Meanwhile, the Thunder continue to explore ways to part ways with Anthony without simply having to waive him. Cutting Anthony outright and stretching his salary over the next three years would result in cap hits of $9.3MM+ annually through 2020/21. Oklahoma City would like to find a way to reduce its projected tax bill by cutting costs in an Anthony trade, though it’s unclear if the team is willing to add an asset – such as a future first-round pick – to make that happen. That may be a sticking point for the Hawks, per Lawrence and Vivlamore.

We outlined in detail last week how an Anthony trade could work for a team that has available cap room, but not necessarily enough to accommodate his full $27.93MM salary. The Hawks meet that criteria. They can create about $10MM in cap space, so they wouldn’t have to match salaries if they were to trade for Anthony — Schroder ($15.5MM) and Muscala ($5MM) would be enough.

Rockets Remain Frontrunners For Carmelo Anthony

A report last weekend indicated that executives around the NBA viewed the Rockets as favorites to land Carmelo Anthony if and when he reaches free agency. Multiple reports this week have corroborated that story, with Marc Stein of The New York Times and Shams Charania of Yahoo Sports (Twitter link) both suggesting that Houston is the frontrunner for Anthony.

According to Stein, it would be a “full-fledged surprise” if Anthony doesn’t end up playing for the Rockets. Charania conveys a similar sentiment, writing that Houston is the “strong” favorite to land the veteran forward, having pulled away from the Heat in the Carmelo sweepstakes.

Anthony is still technically a member of the Thunder, but Oklahoma City is on track to part ways with the 10-time All-Star, either by buying him out, waiving and stretching him, or trading him to a team that will waive him.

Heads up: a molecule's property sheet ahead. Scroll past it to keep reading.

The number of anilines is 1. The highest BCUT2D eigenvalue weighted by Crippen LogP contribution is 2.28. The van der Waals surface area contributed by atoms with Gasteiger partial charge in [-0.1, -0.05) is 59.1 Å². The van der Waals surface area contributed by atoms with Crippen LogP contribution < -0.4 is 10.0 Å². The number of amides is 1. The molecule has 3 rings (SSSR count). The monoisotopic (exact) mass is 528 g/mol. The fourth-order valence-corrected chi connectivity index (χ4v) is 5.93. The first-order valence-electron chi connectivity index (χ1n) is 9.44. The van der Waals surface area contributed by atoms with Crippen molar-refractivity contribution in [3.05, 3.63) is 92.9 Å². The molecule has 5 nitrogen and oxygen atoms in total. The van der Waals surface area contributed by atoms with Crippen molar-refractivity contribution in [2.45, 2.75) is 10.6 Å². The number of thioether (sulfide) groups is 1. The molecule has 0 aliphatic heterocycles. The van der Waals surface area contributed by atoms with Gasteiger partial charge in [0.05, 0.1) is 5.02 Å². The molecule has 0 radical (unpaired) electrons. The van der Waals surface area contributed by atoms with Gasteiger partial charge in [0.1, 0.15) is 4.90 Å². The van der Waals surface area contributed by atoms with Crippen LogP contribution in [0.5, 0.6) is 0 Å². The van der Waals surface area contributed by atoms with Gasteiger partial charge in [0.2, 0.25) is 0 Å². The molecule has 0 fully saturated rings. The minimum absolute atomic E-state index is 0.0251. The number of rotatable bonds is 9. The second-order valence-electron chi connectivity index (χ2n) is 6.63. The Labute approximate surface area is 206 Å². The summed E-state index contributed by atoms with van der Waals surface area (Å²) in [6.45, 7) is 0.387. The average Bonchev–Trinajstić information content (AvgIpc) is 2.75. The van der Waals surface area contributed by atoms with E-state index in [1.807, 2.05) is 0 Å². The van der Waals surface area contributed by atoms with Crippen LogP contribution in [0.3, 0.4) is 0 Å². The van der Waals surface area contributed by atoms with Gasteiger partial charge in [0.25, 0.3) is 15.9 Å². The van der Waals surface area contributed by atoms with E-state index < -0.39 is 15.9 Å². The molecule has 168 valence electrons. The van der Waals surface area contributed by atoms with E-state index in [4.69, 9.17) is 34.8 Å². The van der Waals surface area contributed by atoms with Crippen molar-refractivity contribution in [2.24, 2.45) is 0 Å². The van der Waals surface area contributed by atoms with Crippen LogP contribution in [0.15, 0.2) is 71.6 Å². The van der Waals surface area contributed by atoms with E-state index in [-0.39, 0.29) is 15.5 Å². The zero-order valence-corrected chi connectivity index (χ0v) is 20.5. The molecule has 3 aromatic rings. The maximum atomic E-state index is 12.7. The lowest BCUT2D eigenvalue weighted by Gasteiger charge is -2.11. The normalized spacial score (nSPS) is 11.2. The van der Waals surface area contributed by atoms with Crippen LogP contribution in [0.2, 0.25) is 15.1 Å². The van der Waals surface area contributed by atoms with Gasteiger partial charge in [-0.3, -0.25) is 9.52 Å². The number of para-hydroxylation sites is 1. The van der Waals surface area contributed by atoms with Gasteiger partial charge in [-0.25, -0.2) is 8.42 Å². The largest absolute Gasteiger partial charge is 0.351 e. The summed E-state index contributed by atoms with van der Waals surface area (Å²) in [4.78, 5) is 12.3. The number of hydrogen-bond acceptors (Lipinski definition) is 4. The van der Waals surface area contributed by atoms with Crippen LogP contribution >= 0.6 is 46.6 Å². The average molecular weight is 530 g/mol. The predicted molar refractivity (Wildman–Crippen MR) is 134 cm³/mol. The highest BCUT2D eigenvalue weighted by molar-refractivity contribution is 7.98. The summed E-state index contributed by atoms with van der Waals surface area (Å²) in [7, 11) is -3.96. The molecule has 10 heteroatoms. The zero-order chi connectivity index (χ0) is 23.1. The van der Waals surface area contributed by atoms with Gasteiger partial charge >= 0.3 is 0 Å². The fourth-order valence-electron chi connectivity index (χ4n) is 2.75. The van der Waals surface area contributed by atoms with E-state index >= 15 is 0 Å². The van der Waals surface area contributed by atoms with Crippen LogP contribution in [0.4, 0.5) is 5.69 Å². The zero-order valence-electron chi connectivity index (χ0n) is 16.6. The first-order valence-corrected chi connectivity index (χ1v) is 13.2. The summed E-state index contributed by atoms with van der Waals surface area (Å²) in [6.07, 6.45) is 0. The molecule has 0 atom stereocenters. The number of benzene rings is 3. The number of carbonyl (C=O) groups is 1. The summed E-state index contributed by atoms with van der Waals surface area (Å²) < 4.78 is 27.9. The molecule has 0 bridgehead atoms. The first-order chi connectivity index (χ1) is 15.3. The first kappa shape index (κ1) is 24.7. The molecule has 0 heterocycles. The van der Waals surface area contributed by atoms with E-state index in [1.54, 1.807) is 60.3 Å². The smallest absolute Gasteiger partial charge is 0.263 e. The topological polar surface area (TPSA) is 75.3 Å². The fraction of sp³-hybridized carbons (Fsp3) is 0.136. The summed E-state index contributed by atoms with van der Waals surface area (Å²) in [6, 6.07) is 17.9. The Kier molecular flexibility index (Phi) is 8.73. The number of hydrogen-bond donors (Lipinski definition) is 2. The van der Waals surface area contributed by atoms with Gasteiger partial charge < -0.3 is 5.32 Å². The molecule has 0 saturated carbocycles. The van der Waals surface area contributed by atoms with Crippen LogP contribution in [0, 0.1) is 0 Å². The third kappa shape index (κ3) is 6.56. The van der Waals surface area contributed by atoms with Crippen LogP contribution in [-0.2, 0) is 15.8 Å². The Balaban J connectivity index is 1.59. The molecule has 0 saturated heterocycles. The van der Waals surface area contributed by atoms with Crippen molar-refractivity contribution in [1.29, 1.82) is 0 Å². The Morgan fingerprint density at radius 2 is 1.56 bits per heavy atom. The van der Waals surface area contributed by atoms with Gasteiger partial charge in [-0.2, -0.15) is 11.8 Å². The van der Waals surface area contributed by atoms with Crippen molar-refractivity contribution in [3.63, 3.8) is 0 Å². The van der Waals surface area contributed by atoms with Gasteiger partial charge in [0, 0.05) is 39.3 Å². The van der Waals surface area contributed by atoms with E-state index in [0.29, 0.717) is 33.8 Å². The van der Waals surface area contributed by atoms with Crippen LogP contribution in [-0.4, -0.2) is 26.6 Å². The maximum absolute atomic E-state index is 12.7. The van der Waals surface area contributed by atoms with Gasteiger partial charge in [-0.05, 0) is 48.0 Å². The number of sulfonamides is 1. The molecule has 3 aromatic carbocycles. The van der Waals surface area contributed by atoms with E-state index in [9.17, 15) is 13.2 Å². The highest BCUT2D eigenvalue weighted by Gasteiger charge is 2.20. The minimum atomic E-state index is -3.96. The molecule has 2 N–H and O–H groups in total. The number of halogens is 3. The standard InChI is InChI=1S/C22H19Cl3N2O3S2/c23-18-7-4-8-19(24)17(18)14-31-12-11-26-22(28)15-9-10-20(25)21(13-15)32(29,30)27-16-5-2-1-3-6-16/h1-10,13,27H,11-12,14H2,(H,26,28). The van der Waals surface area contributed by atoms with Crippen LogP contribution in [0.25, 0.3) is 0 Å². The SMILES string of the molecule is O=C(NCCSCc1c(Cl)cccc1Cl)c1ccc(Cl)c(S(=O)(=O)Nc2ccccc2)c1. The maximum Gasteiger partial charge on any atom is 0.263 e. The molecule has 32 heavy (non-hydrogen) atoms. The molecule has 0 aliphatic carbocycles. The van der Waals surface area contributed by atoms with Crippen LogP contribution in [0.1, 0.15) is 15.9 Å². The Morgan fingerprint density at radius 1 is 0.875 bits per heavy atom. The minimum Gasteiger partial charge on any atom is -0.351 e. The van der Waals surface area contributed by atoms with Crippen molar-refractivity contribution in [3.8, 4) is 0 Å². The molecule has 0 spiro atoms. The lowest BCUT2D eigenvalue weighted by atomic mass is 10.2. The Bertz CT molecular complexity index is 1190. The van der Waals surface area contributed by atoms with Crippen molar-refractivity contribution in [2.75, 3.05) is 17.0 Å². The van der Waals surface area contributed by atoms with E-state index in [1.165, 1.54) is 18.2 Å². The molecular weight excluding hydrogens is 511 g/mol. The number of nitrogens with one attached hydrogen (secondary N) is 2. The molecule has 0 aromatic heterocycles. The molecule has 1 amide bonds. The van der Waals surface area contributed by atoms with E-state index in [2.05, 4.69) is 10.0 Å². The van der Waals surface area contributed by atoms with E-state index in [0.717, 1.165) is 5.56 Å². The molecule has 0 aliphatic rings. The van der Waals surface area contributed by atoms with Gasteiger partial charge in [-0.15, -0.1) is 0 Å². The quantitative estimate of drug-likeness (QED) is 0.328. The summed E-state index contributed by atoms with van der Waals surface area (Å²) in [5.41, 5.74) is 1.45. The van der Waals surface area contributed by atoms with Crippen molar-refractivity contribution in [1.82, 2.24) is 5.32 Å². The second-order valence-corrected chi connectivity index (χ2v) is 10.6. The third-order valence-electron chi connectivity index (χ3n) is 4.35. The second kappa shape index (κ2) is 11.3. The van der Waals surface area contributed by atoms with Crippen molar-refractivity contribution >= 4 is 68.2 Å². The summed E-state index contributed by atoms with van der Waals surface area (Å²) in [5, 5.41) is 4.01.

[RELATED: Examining how a Carmelo Anthony trade could work]

As we learned earlier this week, the Thunder granted Anthony and his representatives permission to speak to potential suitors. Carmelo and his reps reportedly met with the Rockets and Heat, who were both said to have legitimate interest. The Lakers were mentioned as a possible landing spot for Anthony earlier in free agency, but Stein suggests L.A.’s interest was overstated.

The Rockets have lost Trevor Ariza and Luc Mbah a Moute so far this offseason, but reached a deal to sign three-and-D wing James Ennis. Anthony would help fortify the team’s frontcourt depth. The club would be able to sign him using either the minimum salary exception or some or all of the taxpayer mid-level exception ($5.337MM).

Examining How A Carmelo Anthony Trade Could Work

The Thunder have talked to the Nets about a possible trade involving Carmelo Anthony, according to Mitch Lawrence of Forbes and The Sporting News, who reports (via Twitter) that Brooklyn would be looking to move Jeremy Lin in such a deal. The Nets, who would want draft picks, would buy out or waive Anthony if they acquired him, Lawrence adds.

While it may be true that the Thunder and Nets have explored a potential trade, it’s hard to see how it would work with Lin as the primary outgoing piece. After buying out Dwight Howard, the Nets reportedly have a little less than $11MM in cap room available, so they wouldn’t necessarily have to match Anthony’s $27.93MM salary, since salary-matching rules only apply to over-the-cap teams. Still, they’d have to send out more than Lin’s $12.5MM expiring contract in order to remain under the cap after completing a deal.